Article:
The TIMES was founded on May 17th, 75 years ago. Between 1946 and 1992 she made around 730 feature films, including many in the north of what was then the GDR. Port cities like Wismar and Rostock were often used – for activities that actually took place in Hamburg or Kiel. Of course, the north was filmed when it comes to artists like Ernst Barlach in Güstrow or Hans Fallada near Feldberg went, but also with contemporary stories that were located between the Baltic Sea coast and the Mecklenburg Lake District. Axel Seitz with a brief overview:
This is Vera, 13 years old, a smart and capable girl. She goes to school, everything she sees is brand new to her. Because she only came to this town with her mother last night, when it was already dark. And now Vera is walking through the strange city for the first time.
Dialogue from “The Troublemakers”
This strange city is Schwerin – and the film “The Troublemakers” from 1953 was only the third DEFA color film and the first color film for children. The then director of the Mecklenburg State Theater, Edgar Bennert, took on the role of school teacher. Decades later, “The Troublemakers” is a wonderful contemporary document: Schwerin with its cathedral, market and Pfaffenteich – a city that was largely spared from the war at the beginning of the 1950s is shown here.
Around 1865 Wilhelm Rabe wrote the story “Die Gänse von Bützow” with the line “Leave the geese alone, their ancestors saved the life of the Romans with their nagging.” Around 120 years later, DEFA filmed the story, which takes place in the Duchy of Mecklenburg-Schwerin at the end of the 18th century, with Rolf Hoppe in the lead role.
What’s new in the city? Has he not heard anything about the goose decree? We have to make an example against the French zeitgeist. But I’ll stay tough, tough as iron And from now on dedicate all my energy exclusively to the duchy, our beloved Mecklenburg.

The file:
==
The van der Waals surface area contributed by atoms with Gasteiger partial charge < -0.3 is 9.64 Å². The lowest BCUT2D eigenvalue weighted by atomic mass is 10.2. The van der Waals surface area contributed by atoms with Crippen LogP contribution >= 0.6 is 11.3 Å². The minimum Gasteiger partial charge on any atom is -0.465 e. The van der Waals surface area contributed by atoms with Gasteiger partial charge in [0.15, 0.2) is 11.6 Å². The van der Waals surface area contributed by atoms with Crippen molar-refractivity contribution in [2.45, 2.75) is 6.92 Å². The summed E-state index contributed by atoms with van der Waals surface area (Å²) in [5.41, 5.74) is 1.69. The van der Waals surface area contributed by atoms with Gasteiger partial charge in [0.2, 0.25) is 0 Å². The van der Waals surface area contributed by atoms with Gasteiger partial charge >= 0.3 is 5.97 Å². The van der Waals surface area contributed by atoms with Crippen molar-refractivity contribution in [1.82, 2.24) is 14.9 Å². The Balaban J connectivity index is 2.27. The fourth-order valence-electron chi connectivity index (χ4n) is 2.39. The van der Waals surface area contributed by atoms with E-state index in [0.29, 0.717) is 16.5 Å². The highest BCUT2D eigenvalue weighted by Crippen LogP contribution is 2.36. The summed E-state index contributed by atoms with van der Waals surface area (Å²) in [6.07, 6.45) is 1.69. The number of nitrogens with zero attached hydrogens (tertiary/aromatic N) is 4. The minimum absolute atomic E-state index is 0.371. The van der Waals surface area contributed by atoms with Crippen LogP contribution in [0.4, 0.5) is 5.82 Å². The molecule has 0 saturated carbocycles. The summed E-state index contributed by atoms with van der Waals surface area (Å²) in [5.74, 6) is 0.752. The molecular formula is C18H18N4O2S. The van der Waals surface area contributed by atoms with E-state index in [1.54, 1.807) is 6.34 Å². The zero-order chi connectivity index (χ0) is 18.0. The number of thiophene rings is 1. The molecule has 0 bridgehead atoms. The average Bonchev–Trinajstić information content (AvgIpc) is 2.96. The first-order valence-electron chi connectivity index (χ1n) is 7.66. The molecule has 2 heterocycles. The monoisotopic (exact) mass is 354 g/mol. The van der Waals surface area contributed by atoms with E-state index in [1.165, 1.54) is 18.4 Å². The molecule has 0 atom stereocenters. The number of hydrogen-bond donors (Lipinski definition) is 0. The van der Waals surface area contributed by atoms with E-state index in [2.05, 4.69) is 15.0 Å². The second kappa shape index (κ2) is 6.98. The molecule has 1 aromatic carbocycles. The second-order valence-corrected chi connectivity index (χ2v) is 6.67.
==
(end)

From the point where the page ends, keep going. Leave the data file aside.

“The geese from Bützow”
Ralf Kirsten shoots about Ernst Barlach
To the east of Bützow – in Güstrow – the director Ralf Kirsten made a film about the in the mid-1960s Sculptor Ernst Barlach: “The lost angel” describes a day in August 1937 after the figure “The Floating” was removed from the Güstrow Cathedral as so-called degenerate art:
– And the angel? It was intended for everyone who died in the war.
– People are dying again. Every day, beaten, tortured.
– I know the war has already started, the angel was in their way.
Dialogue from “The Lost Angel”
Just as the angel got in the way of the Nazis, the DEFA film “The Lost Angel” got in the way of the SED superiors because they saw parallels to GDR society in it. Initially, “The Lost Angel” was banned in 1966, but five years later it was still released in cinemas – abbreviated.
DEFA approached Hans Fallada
Another artist that DEFA approached was Hans Fallada. In 1987 Roland Gräf shot “Fallada – Last Chapter” in Carwitz and on the Feldberger Seenplatte with Jutta Wachowiak and Jörg Gudzuhn in the leading roles as the Fallada couple. A popular motif when filming was the Baltic Sea coast. Thus, at the end of the 1960s, the musical film “Hot Summer” with pop singers Chris Doerk and Frank Schöbel was made on Rügen.
Rostock becomes Kiel, Schwerin becomes Hamburg
When it came to historical material from the workers ‘and communist movements, Rostock also liked to turn to Kiel, as in 1958 in “The Sailor’s Song” about the sailors’ uprising on the fjord.
Ernst Thälmann came to Schwerin twice: In 1954, the Schwerin market for “From my Childhood” became the Hamburg market, which was about memories of the young Ernst Thälmann. As a communist leader, he then organized the 1923 Hamburg uprising in the DEFA film “Ernst Thälmann – Son of His Class” from 1954 in Schwerin’s old town.
Günther Simon plays Ernst Thälmann in one of DEFA’s most important propaganda productions. The two-part series, directed by Kurt Maetzig, cared little about historical facts, but rather rewrote part of German history in the spirit of the SED.
What was filmed where back then in the north of the GDR and today in Mecklenburg-Western Pomerania: This is also explained in the book “Stilles Land und Großes Kino”. It was published by Hinstorff-Verlag and costs 16.99 euros.